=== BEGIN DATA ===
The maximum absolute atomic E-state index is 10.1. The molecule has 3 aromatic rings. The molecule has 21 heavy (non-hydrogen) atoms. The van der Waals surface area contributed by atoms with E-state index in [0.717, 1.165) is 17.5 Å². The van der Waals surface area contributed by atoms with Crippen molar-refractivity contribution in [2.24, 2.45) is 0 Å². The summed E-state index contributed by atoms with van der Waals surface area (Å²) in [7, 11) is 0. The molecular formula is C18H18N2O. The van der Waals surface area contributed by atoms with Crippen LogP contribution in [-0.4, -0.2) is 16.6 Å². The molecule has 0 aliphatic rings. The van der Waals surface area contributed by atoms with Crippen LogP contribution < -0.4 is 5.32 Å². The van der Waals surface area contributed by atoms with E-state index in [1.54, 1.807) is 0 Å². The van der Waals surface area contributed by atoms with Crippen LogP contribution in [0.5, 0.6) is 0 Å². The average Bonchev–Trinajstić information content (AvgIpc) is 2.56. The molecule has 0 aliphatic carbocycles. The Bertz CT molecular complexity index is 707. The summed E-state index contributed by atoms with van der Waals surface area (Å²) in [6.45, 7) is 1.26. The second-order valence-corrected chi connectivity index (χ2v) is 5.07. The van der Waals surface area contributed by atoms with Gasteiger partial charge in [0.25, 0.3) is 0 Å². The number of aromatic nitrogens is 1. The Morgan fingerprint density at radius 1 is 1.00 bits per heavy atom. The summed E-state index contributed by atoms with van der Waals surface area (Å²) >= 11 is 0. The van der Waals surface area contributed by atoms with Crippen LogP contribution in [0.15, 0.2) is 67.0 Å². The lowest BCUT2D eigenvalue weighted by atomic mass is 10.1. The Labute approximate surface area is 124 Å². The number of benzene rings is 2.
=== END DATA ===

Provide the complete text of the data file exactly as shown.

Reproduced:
The maximum absolute atomic E-state index is 10.1. The molecule has 3 aromatic rings. The molecule has 21 heavy (non-hydrogen) atoms. The van der Waals surface area contributed by atoms with E-state index in [0.717, 1.165) is 17.5 Å². The van der Waals surface area contributed by atoms with Crippen molar-refractivity contribution in [2.24, 2.45) is 0 Å². The summed E-state index contributed by atoms with van der Waals surface area (Å²) in [7, 11) is 0. The molecular formula is C18H18N2O. The van der Waals surface area contributed by atoms with Crippen LogP contribution in [-0.4, -0.2) is 16.6 Å². The molecule has 0 aliphatic rings. The van der Waals surface area contributed by atoms with Crippen LogP contribution < -0.4 is 5.32 Å². The van der Waals surface area contributed by atoms with E-state index in [1.54, 1.807) is 0 Å². The van der Waals surface area contributed by atoms with Crippen LogP contribution in [0.5, 0.6) is 0 Å². The average Bonchev–Trinajstić information content (AvgIpc) is 2.56. The molecule has 0 aliphatic carbocycles. The Bertz CT molecular complexity index is 707. The summed E-state index contributed by atoms with van der Waals surface area (Å²) in [6.45, 7) is 1.26. The second-order valence-corrected chi connectivity index (χ2v) is 5.07. The van der Waals surface area contributed by atoms with Gasteiger partial charge in [0.25, 0.3) is 0 Å². The number of aromatic nitrogens is 1. The Morgan fingerprint density at radius 1 is 1.00 bits per heavy atom. The summed E-state index contributed by atoms with van der Waals surface area (Å²) >= 11 is 0. The van der Waals surface area contributed by atoms with Crippen LogP contribution in [0.15, 0.2) is 67.0 Å². The lowest BCUT2D eigenvalue weighted by atomic mass is 10.1. The Labute approximate surface area is 124 Å². The number of benzene rings is 2.